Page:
“Then in 1943 a girl friend wanted to leave town,” Vivian said. “It sounded kind of exciting. There was a terrific shortage of typists and stenographers in Washington, DC. A lot of young girls like myself went there. I got a job as stenographer for the Office of Scientific Research and Development.”
There was also a shortage of office space.
“My boss and I occupied one of the very small servant’s rooms at Dumbarton Oaks in Georgetown.”
After the war ended, Vivian came home and got a job as a secretary at Westinghouse. During some of her 17 years there, she went to night school at Youngstown College.
“After I got my degree in English, Westinghouse started to fall apart. My secretarial position was eliminated. I was 40 years old then, and I didn’t want to stay there until they push me out the door or make me a file clerk. I knew that there was a terrific shortage of librarians at that time, so I talked with the administrator of the Youngstown Public Library about getting a Masters Degree. He recommended I go to Western Reserve. So that’s what I did.”
When she came home in January, 1964, the public library, which was housed in the F. H. Buhl Club, hired her as its administrator.
“The former librarian’s health had been declining, so the library was in disarray. They had newspapers stacked up to the ceiling in the back room. People would ask for magazines. Half the time they weren’t there because so many of them had been lost or stolen. Hundreds of books were also missing. That was a very inefficient operation.”
Both the Buhl Club and the library needed more space, so new library facilities were built on the corner of State Street and Shenango Avenue, now home of Community Library of the Shenango Valley.
“I did a big part of the planning to move all the books to the new library,” Vivian said. “There were 90,000 books or so, maybe more. We moved in 1971. I stayed on as administrator until 1985.”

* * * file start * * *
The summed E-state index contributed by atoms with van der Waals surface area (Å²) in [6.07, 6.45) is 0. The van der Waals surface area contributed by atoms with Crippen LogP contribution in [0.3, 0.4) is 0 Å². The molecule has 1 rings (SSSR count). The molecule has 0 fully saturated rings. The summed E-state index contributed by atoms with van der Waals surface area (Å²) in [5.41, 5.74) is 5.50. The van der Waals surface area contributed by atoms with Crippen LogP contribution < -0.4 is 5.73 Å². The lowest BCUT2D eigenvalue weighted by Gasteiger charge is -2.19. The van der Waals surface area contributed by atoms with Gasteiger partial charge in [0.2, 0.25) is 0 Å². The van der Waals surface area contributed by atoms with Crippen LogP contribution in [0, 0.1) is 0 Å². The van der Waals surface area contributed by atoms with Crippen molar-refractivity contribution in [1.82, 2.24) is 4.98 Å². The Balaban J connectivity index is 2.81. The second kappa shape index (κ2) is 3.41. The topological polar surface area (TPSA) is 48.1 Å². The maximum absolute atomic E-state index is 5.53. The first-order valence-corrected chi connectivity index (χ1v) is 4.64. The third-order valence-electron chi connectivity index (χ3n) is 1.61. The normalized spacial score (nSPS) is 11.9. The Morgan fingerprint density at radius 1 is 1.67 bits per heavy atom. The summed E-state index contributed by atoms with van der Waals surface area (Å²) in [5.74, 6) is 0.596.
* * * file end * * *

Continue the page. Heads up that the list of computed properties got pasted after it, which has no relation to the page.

To preserve the memories of the heritage they helped build, Vivian wrote a history of the library, and Bill wrote a history of the water company.
In 2006, Bill was an honored guest at the Buhl Day celebrations, not just for keeping the water flowing for all those years, but also for his active role in so many organizations. He was a member of the Shenango Valley Chamber of Commerce (president in 1960-61), Sharon Kiwanis Club (president in 1955), Shenango Inn Board of Directors, Shenango Valley Industrial Development Corporation director, Salvation Army Advisory Board, United Fund, and Oakwood Cemetery Association. He also did tax counseling for the elderly, and delivered Meals on Wheels.
Vivian was also very active in the community. She belonged to the Soroptimist Club, the Sharon Women’s club, the Hermitage Women’s Club, the College Club of Sharon, the League of Women Voters, the West Side Music and Literary Club, the Hermitage Women’s Golf League, and the Hermitage Women’s Bowling League.
Excerpted from Lives of Quiet Inspiration, Volume 2, by Joe Zentis. Hermitage, PA: Green Street Press, 2008